Cyborgs, Androids and the Posthuman in Japanese Science-Fiction Animation- A Whisper in the Ghost

Ghost in the Shell was released in 1995, directed by acclaimed science-fiction director Mamoru Oshii. Being a recreation of the manga of the same name, there was a certain amount of expectation regarding the quality of the film. Fortunately, it has been described as “Rising anime to something real, opening the doors for Disney’s pursuit of Miyazaki, and eventually, the truly incredible page of manga we see today” (www.cyberpunkreview.com: 24/04/11) and by James Cameron as “The first truly adult animation film to reach a level of literary and visual excellence”.

The movie focuses around a government organization codenamed “Section 9”, a group of elite cybernetically enhanced cyborgs, whose main focus seems to be purposefully unclear, but hints towards the prevention of cyber-crime and corrupt politics . Set in the futuristic 2029, the world is linked together by an omnipotent computer network, which can seemingly be accessed at any time by any individual. However, with this advancement in technology, criminals have become more and more capable in the art of “Ghost hacking”, implanting false memories within an individual, forcing them to commit crimes on an increasingly untraceable scale. Section 9, lead by the female protagonist, Major Motoko Kusanagi, (Henceforth referred to as Kusanagi) are tasked with the apprehension of the elusive “Puppet-Master”, the most prestigious hacker in existence. However, as they proceed throughout their investigation, they suddenly realise that all is not what it seems, even questioning their own motivations and existences in the process.

The movie opens with a brief introduction to the futuristic society they live in, explaining that “In the near future, corporate networks reach out to the stars. Electrons and light flow throughout the universe…The advancement of computerisation however, had not wiped out nations, or ethnic groups”. This brings about immediate connotations of a world associating itself with a relatively positive state of affairs, as all too often in cyborg and futuristic anime, there is a sense of looming dread, be it from the breakdown of societies or simple disassociation with the idea of individuality, grouping people as machine or man. Haraway describes this narrative conceit as “Cyborg writing must not be about the fall, cyborg writing is about the power to survive… (Haraway, 1991, P154).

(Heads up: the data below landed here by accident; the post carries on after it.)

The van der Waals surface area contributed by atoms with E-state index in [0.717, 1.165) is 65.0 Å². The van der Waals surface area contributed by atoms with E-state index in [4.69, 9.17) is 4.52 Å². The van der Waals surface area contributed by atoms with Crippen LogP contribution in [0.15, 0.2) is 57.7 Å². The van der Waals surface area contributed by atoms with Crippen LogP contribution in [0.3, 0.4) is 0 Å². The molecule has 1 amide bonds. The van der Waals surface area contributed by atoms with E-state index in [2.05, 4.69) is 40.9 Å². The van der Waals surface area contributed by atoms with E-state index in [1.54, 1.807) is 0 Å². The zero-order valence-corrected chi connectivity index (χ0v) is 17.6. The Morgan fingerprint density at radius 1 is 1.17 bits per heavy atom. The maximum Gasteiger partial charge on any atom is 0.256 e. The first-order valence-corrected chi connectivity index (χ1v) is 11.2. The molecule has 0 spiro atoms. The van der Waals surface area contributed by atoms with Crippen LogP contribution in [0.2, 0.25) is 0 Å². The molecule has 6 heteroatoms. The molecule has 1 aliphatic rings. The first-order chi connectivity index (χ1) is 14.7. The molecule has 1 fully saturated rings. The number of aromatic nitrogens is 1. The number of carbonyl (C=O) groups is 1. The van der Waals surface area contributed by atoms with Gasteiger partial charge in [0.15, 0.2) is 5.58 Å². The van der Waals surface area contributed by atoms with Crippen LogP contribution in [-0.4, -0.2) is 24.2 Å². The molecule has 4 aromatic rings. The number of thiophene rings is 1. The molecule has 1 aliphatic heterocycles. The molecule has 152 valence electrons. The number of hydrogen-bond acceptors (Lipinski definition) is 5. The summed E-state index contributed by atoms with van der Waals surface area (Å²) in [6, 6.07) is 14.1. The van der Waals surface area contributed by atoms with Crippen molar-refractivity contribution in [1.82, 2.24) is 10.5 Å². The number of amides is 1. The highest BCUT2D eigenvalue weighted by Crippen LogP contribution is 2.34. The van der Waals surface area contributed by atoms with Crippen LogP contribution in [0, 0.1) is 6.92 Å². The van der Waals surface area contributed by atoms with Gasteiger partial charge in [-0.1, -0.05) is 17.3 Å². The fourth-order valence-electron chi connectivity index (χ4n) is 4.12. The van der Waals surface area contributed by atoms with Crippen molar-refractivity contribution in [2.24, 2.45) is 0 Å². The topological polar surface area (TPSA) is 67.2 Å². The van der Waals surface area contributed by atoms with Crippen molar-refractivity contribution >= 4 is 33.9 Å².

Despite the fact that the city itself is dystopic in its aesthetic, Kusanagi is a stark parallel. Sitting atop a roof, the scene cuts to a room of politicians, discussing the legitimacy of an error in what is assumed to be a computer program. Kusanagi is then shown, and introduces an immediate issue within her cyborg form. As she is ordered to move into position, she removed her jacket to reveal a naked body. Portrayed as a frighteningly powerful figure, notions of gender politics are brought into consideration. Kusanagi herself has a “perfect body”, with large breasts and a doll like complexion. However, it is clear that she has no genital organs, which causes a problem. Lamare describes this as “There is yet a situation where technology and gender become inextricably meshed. That of the female cyborg” (Lamare, 2009, P215). By purposefully giving her no apparent reproductive organs, Oshii has chosen to ignore her inherent sexuality, despite giving her an aesthetically pleasing form. This shocking contrast is more apparent in the later half of the film, when we can associate this with her issues regarding her humanity. By removing her vagina, Oshii dictates the immediate issue regarding her ability to reproduce, thereby stripping her from her most fundamentally genetic right to be declared a human. Haraway compliments this by explaining that “The cyborg is a creature in a post-gender world- it has no truck with bisexuality, pre-oedipal symbiosis or other seductions to organic wholeness” (Haraway, 1991, P150). Despite this however, Kusanagi’s one line is crucial in our initial determination as to what she might initially be perceived as. When an unknown male voice asks her “What’s going on in your head today, there’s an awful lot of static in there”, she replies with “It must be a loose wire”. This line, however, is problematic within itself, due to inconsistencies within translation. In the original cut of the film, in both English and Japanese language tracks, she uses the phrase “It must be a loose wire”. This would have the audience believe that because she is a cyborg, it’s merely a problem within. However, in the 2008 remake, Ghost in the Shell 2.0, Kusanagi explains that “She must be on her period”, as is the intended dialogue for the scene. This completely changes our initial impression of her. Now, she seems wholly female, and despite the fact she has no apparent genitals, she still experiences issues with her biological make-up.